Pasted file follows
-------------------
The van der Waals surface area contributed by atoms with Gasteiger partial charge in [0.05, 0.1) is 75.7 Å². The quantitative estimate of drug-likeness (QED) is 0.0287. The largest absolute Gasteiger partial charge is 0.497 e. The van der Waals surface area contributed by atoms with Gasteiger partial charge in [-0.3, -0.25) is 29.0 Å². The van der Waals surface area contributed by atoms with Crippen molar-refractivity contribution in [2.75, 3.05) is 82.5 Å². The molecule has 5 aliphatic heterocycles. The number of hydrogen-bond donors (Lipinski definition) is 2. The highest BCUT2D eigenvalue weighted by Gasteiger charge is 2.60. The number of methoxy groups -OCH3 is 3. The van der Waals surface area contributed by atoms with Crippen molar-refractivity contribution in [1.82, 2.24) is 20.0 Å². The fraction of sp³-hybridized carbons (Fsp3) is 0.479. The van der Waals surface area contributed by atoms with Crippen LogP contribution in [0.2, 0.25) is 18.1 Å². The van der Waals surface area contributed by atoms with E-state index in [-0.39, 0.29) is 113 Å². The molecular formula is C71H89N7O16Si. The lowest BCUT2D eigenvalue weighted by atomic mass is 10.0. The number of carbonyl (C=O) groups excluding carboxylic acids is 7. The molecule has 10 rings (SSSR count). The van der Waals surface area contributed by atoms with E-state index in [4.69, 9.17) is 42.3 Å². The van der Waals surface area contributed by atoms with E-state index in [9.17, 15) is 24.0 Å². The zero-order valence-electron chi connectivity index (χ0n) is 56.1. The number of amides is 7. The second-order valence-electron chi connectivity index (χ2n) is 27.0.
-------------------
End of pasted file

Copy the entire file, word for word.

The van der Waals surface area contributed by atoms with Gasteiger partial charge in [0.05, 0.1) is 75.7 Å². The quantitative estimate of drug-likeness (QED) is 0.0287. The largest absolute Gasteiger partial charge is 0.497 e. The van der Waals surface area contributed by atoms with Gasteiger partial charge in [-0.3, -0.25) is 29.0 Å². The van der Waals surface area contributed by atoms with Crippen molar-refractivity contribution in [2.75, 3.05) is 82.5 Å². The molecule has 5 aliphatic heterocycles. The number of hydrogen-bond donors (Lipinski definition) is 2. The highest BCUT2D eigenvalue weighted by Gasteiger charge is 2.60. The number of methoxy groups -OCH3 is 3. The van der Waals surface area contributed by atoms with Crippen molar-refractivity contribution in [1.82, 2.24) is 20.0 Å². The fraction of sp³-hybridized carbons (Fsp3) is 0.479. The van der Waals surface area contributed by atoms with Crippen LogP contribution in [0.2, 0.25) is 18.1 Å². The van der Waals surface area contributed by atoms with E-state index in [-0.39, 0.29) is 113 Å². The molecular formula is C71H89N7O16Si. The lowest BCUT2D eigenvalue weighted by atomic mass is 10.0. The number of carbonyl (C=O) groups excluding carboxylic acids is 7. The molecule has 10 rings (SSSR count). The van der Waals surface area contributed by atoms with E-state index in [4.69, 9.17) is 42.3 Å². The van der Waals surface area contributed by atoms with E-state index in [9.17, 15) is 24.0 Å². The zero-order valence-electron chi connectivity index (χ0n) is 56.1. The number of amides is 7. The second-order valence-electron chi connectivity index (χ2n) is 27.0.